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JetBlue and Shell Aviation announce SAF agreement

Published by , Senior Editor
Hydrocarbon Engineering,

JetBlue and Shell Aviation have announced a new collaboration bringing additional supply of sustainable aviation fuel (SAF) to Los Angeles International Airport (LAX), targeting commencement of delivery in 1H23.

Within the terms of the agreement, JetBlue is expected to take delivery of 10 million gal. of blended SAF at LAX over the next two years and an option to purchase up to 5 million gal. more in the third year, either at LAX or other airports in JetBlue’s network.

“We’ve long said we need multiple key stakeholders to step up to reach our aggressive emissions reduction goals. This deal with Shell is a key signal of the growing engagement of the major fuel producers to begin converting conventional jet fuel to SAF,” said Robin Hayes, Chief Executive Officer, JetBlue. “Shell’s involvement, with their expertise in energy markets and logistics, is a validation of the SAF market’s potential and highlights how critical the SAF transition of our hard-to-decarbonise industry is to establishing a more sustainable future of flight.”

Shell has announced its ambition to have 10% of its aviation jet fuel sales as SAF by 2030. To meet this goal, Shell is building supply chain capabilities to blend, handle and distribute SAF and enable more customers access to SAF, helping to accelerate the pace of decarbonising the aviation sector.

“It’s terrific to be supporting JetBlue once again in its decarbonisation efforts. Like Shell, JetBlue understands that SAF will be the key technology to help decarbonise flight,” commented Jan Toschka, President of Shell Aviation. “LAX is a critical North American airport hub and we’re delighted to be able to provide JetBlue and corporations on its Sustainable Travel Partners program access to SAF, allowing them to lower their emissions while jointly contributing to investments in SAF.”

Supporting and growing SAF availability is critical to reaching larger airline industry goals and JetBlue’s own goal to reach net zero by 2040, 10 years earlier than industry targets. This, along with JetBlue’s other existing sustainability commitments, will apply to the airline’s planned integration of Spirit Airlines into its operation. JetBlue will continue to do its part to encourage a diverse and competitive SAF market and encourage the build-up of available supply and the economies of scale needed for SAF prices to compete with traditional fuel sources.

“We envision a future of a robust, regular, and diversified supply of SAF delivered all around our network, incrementally replacing conventional fuels and driving down emissions in our operation. We’ve publicly committed to cutting our per-seat emissions in half by 2035, and a viable SAF market at scale is a key component to meet this goal,” said Sara Bogdan, Director Sustainability and ESG, JetBlue. “Working with Shell will not only help grow the availability of SAF in the long-term, but also ensure this transition is sustainable from a business perspective, by building the connections and infrastructure to help keep the cost of SAF competitive with traditional fuel.”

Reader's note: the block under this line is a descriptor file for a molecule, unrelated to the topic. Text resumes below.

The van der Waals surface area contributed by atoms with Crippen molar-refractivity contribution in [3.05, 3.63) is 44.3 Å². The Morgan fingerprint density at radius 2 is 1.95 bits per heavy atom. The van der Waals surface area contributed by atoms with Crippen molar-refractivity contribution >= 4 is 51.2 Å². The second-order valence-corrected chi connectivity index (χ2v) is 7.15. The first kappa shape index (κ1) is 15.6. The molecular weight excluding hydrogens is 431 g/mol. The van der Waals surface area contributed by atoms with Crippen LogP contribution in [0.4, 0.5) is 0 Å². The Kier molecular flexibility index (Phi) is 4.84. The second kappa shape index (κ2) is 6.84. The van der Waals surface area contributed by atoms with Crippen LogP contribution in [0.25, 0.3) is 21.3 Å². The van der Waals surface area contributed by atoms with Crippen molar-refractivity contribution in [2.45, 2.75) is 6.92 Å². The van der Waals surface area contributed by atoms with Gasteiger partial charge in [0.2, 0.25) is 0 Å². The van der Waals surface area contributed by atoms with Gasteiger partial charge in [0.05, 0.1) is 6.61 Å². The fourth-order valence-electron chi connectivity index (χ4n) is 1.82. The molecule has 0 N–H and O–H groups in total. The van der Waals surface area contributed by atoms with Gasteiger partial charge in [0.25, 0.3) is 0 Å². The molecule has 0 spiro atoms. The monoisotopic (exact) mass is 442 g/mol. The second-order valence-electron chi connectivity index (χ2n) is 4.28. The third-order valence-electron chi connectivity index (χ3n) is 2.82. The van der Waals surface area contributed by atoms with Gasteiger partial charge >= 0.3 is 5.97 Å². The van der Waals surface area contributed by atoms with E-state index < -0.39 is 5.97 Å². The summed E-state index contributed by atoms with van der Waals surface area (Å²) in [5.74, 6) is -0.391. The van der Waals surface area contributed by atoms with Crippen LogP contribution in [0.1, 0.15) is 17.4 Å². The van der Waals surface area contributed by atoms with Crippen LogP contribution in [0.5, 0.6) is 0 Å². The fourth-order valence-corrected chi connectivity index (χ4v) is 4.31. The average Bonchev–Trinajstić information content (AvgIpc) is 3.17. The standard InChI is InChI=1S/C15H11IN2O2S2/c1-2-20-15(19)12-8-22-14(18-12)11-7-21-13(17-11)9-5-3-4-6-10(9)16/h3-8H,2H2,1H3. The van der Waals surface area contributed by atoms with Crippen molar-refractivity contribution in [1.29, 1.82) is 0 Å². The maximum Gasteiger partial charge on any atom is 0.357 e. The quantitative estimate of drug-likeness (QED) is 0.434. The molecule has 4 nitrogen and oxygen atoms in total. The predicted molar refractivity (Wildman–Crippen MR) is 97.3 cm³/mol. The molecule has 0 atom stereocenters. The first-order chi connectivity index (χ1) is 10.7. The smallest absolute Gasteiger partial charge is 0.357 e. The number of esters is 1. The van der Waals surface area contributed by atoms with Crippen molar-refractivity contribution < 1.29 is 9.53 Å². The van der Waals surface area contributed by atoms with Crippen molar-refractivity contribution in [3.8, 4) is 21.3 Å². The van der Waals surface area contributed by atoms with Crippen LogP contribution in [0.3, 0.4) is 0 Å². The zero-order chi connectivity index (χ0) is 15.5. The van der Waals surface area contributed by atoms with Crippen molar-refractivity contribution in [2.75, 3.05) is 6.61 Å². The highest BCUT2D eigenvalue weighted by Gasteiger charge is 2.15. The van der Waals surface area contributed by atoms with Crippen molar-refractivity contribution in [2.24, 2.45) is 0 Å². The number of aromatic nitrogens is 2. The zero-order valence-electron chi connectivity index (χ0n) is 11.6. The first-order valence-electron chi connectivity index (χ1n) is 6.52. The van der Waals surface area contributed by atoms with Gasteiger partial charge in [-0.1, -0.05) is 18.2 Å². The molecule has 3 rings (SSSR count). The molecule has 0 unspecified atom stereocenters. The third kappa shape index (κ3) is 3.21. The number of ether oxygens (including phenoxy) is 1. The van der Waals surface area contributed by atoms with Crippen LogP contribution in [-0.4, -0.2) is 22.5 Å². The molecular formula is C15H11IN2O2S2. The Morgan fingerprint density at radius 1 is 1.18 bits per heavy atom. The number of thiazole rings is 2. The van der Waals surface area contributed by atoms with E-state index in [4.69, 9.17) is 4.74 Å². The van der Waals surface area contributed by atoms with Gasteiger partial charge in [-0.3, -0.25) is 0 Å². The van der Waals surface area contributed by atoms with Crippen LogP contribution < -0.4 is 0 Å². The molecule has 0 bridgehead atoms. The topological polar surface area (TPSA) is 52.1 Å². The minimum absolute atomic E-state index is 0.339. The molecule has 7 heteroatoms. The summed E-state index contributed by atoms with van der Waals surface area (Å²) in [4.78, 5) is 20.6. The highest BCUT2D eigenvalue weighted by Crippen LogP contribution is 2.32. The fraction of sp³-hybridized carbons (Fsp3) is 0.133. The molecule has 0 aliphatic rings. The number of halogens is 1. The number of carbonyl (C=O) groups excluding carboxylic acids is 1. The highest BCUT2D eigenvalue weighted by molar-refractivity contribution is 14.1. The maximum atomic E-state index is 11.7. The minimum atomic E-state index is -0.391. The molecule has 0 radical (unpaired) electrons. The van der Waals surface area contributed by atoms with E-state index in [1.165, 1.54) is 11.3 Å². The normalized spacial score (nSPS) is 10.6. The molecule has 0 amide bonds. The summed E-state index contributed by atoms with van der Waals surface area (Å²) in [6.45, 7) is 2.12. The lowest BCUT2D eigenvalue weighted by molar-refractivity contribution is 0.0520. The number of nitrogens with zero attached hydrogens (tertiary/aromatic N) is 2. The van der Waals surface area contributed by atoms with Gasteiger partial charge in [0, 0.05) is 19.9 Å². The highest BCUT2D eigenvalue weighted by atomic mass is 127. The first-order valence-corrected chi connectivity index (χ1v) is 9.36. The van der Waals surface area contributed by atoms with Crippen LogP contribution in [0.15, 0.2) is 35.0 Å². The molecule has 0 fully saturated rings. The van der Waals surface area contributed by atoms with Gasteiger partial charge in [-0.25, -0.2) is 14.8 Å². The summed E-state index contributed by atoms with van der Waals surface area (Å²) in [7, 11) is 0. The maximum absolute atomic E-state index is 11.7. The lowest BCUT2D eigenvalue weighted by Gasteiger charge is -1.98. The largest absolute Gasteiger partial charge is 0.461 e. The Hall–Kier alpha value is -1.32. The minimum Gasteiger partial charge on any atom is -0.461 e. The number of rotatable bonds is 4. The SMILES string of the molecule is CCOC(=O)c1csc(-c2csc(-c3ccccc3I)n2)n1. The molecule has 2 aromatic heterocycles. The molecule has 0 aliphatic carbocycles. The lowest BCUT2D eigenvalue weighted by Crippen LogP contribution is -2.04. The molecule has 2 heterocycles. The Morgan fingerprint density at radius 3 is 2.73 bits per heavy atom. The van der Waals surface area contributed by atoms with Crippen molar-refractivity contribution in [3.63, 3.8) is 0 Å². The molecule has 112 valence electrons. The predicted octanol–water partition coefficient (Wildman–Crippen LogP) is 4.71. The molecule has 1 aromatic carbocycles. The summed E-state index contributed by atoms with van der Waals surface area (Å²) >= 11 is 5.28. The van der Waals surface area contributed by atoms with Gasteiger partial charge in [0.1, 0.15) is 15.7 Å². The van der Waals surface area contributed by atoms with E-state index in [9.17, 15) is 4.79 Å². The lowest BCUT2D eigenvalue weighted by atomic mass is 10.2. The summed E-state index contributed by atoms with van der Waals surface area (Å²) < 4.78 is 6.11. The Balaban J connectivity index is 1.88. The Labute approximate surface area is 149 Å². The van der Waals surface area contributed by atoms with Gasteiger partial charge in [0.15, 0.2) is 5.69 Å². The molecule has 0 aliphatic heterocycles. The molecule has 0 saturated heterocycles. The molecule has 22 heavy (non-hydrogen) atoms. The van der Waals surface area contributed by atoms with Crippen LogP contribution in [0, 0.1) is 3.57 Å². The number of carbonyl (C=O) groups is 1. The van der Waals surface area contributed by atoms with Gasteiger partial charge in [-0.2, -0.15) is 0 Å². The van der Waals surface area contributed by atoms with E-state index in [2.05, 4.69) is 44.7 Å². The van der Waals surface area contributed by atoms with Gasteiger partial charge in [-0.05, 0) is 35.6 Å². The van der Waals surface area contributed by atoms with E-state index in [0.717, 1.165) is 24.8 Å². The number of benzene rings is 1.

JetBlue and Shell will also be working to offer corporate customers additional ways to simultaneously reduce emissions associated with their flying while helping ensure transparency and accountability.

The additional SAF provided through Shell Aviation at LAX will increase the airline’s SAF supply at the airport, bringing SAF to approximately 15% of JetBlue’s total LAX jet fuel uptake. JetBlue also regularly flies on SAF out of San Francisco and in 2022 signed agreements with three additional SAF producers for future supply, continuing to look at future SAF partnerships with a particular interest in encouraging SAF in the Northeast. While JetBlue’s successes with SAF in California are critical to the airline's goal to convert 10% of its total fuel to be SAF by 2030, the airline acknowledges the vast majority of SAF being delivered today is to California airports as a result of the state’s low-carbon fuel programme. To expand SAF usage to other airports, additional federal and state level programmes to encourage the voluntary use of lower carbon fuels through incentives will also likely be key in changing the economics for the SAF producers and the airline purchasers.

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